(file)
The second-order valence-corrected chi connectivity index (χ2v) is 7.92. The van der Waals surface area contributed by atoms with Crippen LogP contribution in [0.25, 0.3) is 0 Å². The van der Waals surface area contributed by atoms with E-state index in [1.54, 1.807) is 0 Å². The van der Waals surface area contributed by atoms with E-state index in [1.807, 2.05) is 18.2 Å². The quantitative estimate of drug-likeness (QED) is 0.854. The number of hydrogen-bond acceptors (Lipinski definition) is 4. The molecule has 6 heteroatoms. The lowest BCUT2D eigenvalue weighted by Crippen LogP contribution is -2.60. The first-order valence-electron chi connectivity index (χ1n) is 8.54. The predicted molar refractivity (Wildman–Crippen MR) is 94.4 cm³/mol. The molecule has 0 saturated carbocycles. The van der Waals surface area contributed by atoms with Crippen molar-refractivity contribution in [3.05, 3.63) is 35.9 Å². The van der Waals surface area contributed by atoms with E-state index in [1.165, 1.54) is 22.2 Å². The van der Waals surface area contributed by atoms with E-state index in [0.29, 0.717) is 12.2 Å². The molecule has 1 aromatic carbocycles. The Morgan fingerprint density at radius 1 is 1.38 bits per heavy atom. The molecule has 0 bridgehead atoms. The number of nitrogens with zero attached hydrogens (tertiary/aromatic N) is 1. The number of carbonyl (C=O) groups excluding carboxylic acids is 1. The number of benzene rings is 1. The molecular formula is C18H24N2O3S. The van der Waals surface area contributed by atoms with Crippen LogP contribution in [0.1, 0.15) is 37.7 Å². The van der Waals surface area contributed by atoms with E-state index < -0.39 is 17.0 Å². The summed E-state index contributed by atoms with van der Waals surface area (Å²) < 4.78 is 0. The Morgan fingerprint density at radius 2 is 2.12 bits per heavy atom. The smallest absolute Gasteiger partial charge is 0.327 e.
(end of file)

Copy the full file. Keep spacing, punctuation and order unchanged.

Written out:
The second-order valence-corrected chi connectivity index (χ2v) is 7.92. The van der Waals surface area contributed by atoms with Crippen LogP contribution in [0.25, 0.3) is 0 Å². The van der Waals surface area contributed by atoms with E-state index in [1.54, 1.807) is 0 Å². The van der Waals surface area contributed by atoms with E-state index in [1.807, 2.05) is 18.2 Å². The quantitative estimate of drug-likeness (QED) is 0.854. The number of hydrogen-bond acceptors (Lipinski definition) is 4. The molecule has 6 heteroatoms. The lowest BCUT2D eigenvalue weighted by Crippen LogP contribution is -2.60. The first-order valence-electron chi connectivity index (χ1n) is 8.54. The predicted molar refractivity (Wildman–Crippen MR) is 94.4 cm³/mol. The molecule has 0 saturated carbocycles. The van der Waals surface area contributed by atoms with Crippen molar-refractivity contribution in [3.05, 3.63) is 35.9 Å². The van der Waals surface area contributed by atoms with E-state index in [1.165, 1.54) is 22.2 Å². The van der Waals surface area contributed by atoms with E-state index in [0.29, 0.717) is 12.2 Å². The molecule has 1 aromatic carbocycles. The Morgan fingerprint density at radius 1 is 1.38 bits per heavy atom. The molecule has 0 bridgehead atoms. The number of nitrogens with zero attached hydrogens (tertiary/aromatic N) is 1. The number of carbonyl (C=O) groups excluding carboxylic acids is 1. The number of benzene rings is 1. The molecular formula is C18H24N2O3S. The van der Waals surface area contributed by atoms with Crippen LogP contribution in [0.1, 0.15) is 37.7 Å². The van der Waals surface area contributed by atoms with E-state index < -0.39 is 17.0 Å². The summed E-state index contributed by atoms with van der Waals surface area (Å²) < 4.78 is 0. The Morgan fingerprint density at radius 2 is 2.12 bits per heavy atom. The smallest absolute Gasteiger partial charge is 0.327 e.